The recent outages of Google and Microsoft’s Outlook.com reinforce concerns many businesses have about relying on cloud services and may cause organizations that have already moved or are considering moving to the cloud to reconsider. When you look at the big picture, though, you can still trust the cloud.
It’s no secret at this point that there are a number of benefits to using cloud services. Cloud providers are generally able to take advantage of economies of scale that let them offer servers, storage, and services cheaper on a per user basis than what businesses can accomplish on its own—particularly small and medium businesses that have fewer employees to average the investment across.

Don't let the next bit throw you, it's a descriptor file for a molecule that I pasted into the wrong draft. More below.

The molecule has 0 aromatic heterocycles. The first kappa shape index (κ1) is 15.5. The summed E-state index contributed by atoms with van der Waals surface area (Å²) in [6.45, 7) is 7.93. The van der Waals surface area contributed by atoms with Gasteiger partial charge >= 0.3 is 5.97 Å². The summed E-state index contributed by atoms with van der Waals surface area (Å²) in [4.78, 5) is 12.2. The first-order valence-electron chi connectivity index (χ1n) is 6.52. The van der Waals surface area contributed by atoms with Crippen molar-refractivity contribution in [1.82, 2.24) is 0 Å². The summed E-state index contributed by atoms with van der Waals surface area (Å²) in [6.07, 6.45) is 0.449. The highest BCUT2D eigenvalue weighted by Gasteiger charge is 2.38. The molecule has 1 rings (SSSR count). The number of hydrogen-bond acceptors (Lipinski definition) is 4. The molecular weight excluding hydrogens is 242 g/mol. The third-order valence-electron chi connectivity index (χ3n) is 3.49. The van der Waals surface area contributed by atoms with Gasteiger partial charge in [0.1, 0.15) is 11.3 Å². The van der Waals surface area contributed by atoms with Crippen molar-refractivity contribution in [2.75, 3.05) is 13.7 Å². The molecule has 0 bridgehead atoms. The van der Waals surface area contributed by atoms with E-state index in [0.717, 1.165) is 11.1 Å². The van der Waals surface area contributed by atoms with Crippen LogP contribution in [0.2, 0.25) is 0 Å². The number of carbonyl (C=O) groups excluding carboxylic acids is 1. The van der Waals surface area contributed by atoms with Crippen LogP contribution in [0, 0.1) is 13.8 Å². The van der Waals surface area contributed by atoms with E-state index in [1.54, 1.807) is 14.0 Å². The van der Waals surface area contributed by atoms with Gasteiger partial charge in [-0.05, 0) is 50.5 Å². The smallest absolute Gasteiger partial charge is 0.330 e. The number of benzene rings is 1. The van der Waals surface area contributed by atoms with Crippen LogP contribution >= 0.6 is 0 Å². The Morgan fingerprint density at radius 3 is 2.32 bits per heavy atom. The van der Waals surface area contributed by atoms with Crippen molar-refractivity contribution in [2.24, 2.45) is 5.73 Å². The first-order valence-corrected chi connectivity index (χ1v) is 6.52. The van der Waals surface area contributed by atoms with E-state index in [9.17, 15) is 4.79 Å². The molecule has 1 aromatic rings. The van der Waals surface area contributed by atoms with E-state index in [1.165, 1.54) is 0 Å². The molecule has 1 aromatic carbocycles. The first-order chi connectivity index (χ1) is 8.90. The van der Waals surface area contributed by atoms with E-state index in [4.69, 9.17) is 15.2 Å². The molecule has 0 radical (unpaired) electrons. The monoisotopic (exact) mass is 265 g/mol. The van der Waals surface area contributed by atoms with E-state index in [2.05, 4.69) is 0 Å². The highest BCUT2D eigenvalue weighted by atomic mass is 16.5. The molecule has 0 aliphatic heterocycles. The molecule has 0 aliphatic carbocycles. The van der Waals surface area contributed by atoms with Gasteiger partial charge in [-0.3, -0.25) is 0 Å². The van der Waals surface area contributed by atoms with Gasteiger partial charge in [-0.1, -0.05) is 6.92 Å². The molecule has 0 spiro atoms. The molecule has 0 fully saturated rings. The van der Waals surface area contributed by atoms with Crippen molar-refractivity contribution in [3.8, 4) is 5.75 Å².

There are 8,760 hours in a year. Google went dark for about five minutes. That’s barely a hiccup.
Along with those benefits, however, comes the stark reality that you’re entrusting your business to third-party companies and to servers that exist somewhere “out there.” If your Internet connection fails for any reason, or if those servers suffer an outage as Google and Microsoft did, suddenly business grinds to a halt.
Five nines reiliability
It’s obviously a huge deal when servers or services you depend on are unavailable, and your business is dead in the water at the mercy of a third party. That sucks. But before you swear never to trust the cloud again, think of the bigger picture.